Brick’s controversial articles have landed her a lot of publicity (most of it negative), but I was willing to overlook all of that and see a woman who was crying out for help. Until I read her ‘Some Women Are Too Ugly For TV’ article where she got stuck into the absolutely lovely and wonderful Mary Beard (of the series ‘Meet the Romans’) for being ‘too ugly’ for TV, when surely the main point of the programme should have been the content and the learning, rather than how attractive the presenter was and how much cleavage she shows. Now, this attack was unfounded, Beard had done nothing to deserve it other than being an intelligent, thoughtful, enthusiastic and entertaining leader in her archaeological field who had the gall to be on television. Did she really deserve to be ridiculed in a national newspaper by someone else? No. Why should it matter what she looks like, it’s a programme about history and archaeology, not Babestation.
It’s this senseless attack of someone else, a stranger, based on stupid thing such as their looks, that bothers me. Is ridiculing others ever really okay? I don’t think so. It’s vindictive, evil and cruel, and while you might initially get readers, you have to remember that they are seeing you for what you really are – mean.
You can read most of Samantha Bricks articles here: http://www.dailymail.co.uk/home/search.html?pageOffset=1&pageSize=&sel=site&searchPhrase=&orderBy=dateDesc&_channelshortname=on&_channelshortname=on&_contenttype=on&dateupdated=&dateFrom=&dateTo=&authornamef=Samantha+Brick&_authornamef=on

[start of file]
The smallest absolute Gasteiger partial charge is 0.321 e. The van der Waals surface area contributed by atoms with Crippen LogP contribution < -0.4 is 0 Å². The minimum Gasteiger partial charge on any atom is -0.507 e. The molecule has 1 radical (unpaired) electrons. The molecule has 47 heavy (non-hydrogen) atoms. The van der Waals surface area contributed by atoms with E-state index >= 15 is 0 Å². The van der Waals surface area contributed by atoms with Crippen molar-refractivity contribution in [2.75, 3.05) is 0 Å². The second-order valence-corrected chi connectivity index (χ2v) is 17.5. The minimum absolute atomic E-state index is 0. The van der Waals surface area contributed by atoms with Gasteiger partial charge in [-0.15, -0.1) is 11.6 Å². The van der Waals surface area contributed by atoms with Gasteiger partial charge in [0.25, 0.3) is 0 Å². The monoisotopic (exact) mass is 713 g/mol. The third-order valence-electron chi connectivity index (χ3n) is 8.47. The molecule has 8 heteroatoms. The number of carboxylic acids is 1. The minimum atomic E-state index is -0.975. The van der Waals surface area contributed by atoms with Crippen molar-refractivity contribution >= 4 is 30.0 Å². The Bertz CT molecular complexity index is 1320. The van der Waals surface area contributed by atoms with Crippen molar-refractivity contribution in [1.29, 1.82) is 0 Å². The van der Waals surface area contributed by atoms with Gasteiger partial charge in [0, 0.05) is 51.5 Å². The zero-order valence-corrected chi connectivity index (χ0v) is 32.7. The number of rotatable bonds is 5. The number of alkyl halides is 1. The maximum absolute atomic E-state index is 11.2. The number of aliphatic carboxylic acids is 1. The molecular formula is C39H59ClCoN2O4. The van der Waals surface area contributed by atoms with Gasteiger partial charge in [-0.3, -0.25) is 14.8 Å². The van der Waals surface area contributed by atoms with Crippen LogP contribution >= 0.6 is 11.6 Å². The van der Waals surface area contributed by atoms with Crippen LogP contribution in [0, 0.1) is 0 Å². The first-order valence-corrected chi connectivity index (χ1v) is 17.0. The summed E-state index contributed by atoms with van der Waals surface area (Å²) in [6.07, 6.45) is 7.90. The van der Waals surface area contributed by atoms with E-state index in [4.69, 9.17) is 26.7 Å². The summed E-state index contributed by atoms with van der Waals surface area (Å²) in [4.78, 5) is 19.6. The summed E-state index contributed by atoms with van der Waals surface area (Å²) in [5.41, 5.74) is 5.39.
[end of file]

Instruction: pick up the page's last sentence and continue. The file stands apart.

Liz Jones – I’ve been reading Liz Jones for a long time. I take all of her ‘articles’ as complete fiction, for the record. And I find myself reading the comments on her articles more than the articles themselves. She’s systematically attacked and put down pretty much everyone, from single mothers, working mothers, mothers in general, men, employers, employees, petrol station attendants, people who work too much, people who don’t work enough, people who look a bit odd etc etc etc.
For instance, I initially found my blood pressure rising when Jones wrote the line ‘I was glued to Rebekah Wade’s testimony to the Leveson Inquiry on Friday (I refuse to refer to women by their mercurial marital names).’
I mean, how dare she? Brooks CHOSE to change her name, just like many other women and men chose to do so every day. Who is Jones to decree what someone should choose to name themselves? It’s disrespectful.